Why It’s Okay to Cry in Dollar Tree

I cried in Dollar Tree on Saturday. No, it wasn’t from nostalgia or the incredibly great deals they have there. It wasn’t over the fact I used to work there. Let me be raw with you all today… bear with me as I may cry again on this.

It all started with a Halloween display full of knick-knacks. You know those little porcelain-esque figurines that are themed for the various holidays? Yeah, those threw me into a whirlwhind. How could something so small and seemingly meaningless have such a profound effect on me? The immediate attachment in my mind of those is to my mamaw. (for all you non-Southern readers that’s a term we use for grandmother alot in the South, mainly Tennessee)

She used to buy those alot, in the years following my papaw’s passing. She had a routine. One of my uncles or my mom would take her to stay at her sister’s house on Friday nights. My mamaw never learned to drive, which I think is a daring and bold move. They would have dinner, a sleepover, and enjoy life together as widows. It was an endearing bond to see them together, acting as if they were 16 again and not well into their 70s. On Saturdays they would walk to Wal-Mart that rested below my great aunt’s apartment and spend the day in the shopping center there.

Dollar Tree was at the end of that shopping center where Wal-Mart was, and they would stop in to find treasures. This is where she found those lovely figurines often. When I was home from my first year from college, I decided working there part time would be great since everything cost $1 and it was relatively easy to straighten stuff. They both would come in often and visit me while I was working. The staff knew them, and loved them as if they were their own family.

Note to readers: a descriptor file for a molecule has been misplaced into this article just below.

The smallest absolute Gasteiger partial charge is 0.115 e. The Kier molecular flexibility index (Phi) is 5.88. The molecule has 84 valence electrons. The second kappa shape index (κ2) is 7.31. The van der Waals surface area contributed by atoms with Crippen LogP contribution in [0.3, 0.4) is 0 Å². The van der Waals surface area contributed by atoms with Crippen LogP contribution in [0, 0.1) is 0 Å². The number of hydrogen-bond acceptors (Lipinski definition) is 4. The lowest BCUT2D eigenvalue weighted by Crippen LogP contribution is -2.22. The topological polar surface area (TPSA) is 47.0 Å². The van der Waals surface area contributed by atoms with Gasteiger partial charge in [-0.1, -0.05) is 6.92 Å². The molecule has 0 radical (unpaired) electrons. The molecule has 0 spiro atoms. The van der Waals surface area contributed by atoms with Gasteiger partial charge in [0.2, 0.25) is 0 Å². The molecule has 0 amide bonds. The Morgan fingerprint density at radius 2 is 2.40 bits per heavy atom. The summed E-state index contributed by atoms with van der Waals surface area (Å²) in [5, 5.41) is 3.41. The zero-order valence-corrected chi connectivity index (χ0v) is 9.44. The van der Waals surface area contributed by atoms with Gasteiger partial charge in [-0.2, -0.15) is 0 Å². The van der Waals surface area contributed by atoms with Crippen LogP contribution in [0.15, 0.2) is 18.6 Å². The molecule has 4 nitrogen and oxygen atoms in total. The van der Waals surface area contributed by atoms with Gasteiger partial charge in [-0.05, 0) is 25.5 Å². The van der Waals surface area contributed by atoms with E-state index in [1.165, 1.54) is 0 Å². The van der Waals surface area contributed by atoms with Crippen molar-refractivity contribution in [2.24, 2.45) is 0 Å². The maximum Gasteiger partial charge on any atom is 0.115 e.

My mamaw passed five years ago around Mother’s Day. It was a difficult time in my life around her passing as I was incredibly close to her, and felt like a piece of my life was vacant and empty. She had such an influence in my life, as did my papaw who passed when I was young but whose voice still resonates in my heart. For a couple of years in my childhood I was able to spend my summers with her, and I cherish the impact that had on me even now at 31.

She taught me how to stifle a laugh so that people knew just how much you enjoyed them while still being a lady in their presence. She taught me how to thread a needle, and sew everything by hand. She showed me there were two important things in a day to never miss, a story and the weather. (She always watched Days of Our Lives, and the local weather report) She taught me to never place my pocketbook (cause that’s truly what you call them) on the ground, but always in your lap. She taught me to enjoy the sweetness of life, eventhough you might be diabetic. She showed me that true love is loving someone even after they are gone. She exhibited that love is loving a child when it’s not your blood. She taught me fresh fruit is the best fruit, and even better when you grow it yourself. She taught me sisterly bonds are never broken, regardless of how old you are.

Most of all, she taught me God loves me more than a grandparent could, more than a parent could, and that kind of love is the best thing for a person to know and to show. That is a treasure that won’t fade away with time.

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